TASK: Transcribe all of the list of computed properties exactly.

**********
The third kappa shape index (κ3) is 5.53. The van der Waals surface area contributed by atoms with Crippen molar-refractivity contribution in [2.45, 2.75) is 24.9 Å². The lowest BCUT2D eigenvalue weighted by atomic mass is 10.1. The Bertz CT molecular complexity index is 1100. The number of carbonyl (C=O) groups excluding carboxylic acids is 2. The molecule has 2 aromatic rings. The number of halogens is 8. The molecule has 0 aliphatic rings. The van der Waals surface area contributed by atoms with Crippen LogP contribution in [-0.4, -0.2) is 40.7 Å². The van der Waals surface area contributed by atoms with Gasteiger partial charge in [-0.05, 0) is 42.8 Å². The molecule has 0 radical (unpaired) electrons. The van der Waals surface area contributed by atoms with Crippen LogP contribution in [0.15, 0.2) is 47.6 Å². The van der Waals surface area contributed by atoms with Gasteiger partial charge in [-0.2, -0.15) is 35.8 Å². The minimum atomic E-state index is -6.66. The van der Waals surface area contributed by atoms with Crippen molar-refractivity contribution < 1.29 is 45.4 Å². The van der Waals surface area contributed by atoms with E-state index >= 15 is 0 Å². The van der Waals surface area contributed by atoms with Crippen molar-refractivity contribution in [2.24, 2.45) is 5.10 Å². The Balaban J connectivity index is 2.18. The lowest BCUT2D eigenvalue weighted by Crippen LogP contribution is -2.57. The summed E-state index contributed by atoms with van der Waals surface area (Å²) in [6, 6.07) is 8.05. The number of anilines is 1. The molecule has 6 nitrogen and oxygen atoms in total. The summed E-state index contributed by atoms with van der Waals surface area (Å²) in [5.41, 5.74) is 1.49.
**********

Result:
The third kappa shape index (κ3) is 5.53. The van der Waals surface area contributed by atoms with Crippen molar-refractivity contribution in [2.45, 2.75) is 24.9 Å². The lowest BCUT2D eigenvalue weighted by atomic mass is 10.1. The Bertz CT molecular complexity index is 1100. The number of carbonyl (C=O) groups excluding carboxylic acids is 2. The molecule has 2 aromatic rings. The number of halogens is 8. The molecule has 0 aliphatic rings. The van der Waals surface area contributed by atoms with Crippen LogP contribution in [-0.4, -0.2) is 40.7 Å². The van der Waals surface area contributed by atoms with Gasteiger partial charge in [-0.05, 0) is 42.8 Å². The molecule has 0 radical (unpaired) electrons. The van der Waals surface area contributed by atoms with Crippen LogP contribution in [0.15, 0.2) is 47.6 Å². The van der Waals surface area contributed by atoms with Gasteiger partial charge in [-0.2, -0.15) is 35.8 Å². The minimum atomic E-state index is -6.66. The van der Waals surface area contributed by atoms with Crippen molar-refractivity contribution < 1.29 is 45.4 Å². The van der Waals surface area contributed by atoms with E-state index >= 15 is 0 Å². The van der Waals surface area contributed by atoms with Crippen molar-refractivity contribution in [2.24, 2.45) is 5.10 Å². The Balaban J connectivity index is 2.18. The lowest BCUT2D eigenvalue weighted by Crippen LogP contribution is -2.57. The summed E-state index contributed by atoms with van der Waals surface area (Å²) in [6, 6.07) is 8.05. The number of anilines is 1. The molecule has 6 nitrogen and oxygen atoms in total. The summed E-state index contributed by atoms with van der Waals surface area (Å²) in [5.41, 5.74) is 1.49.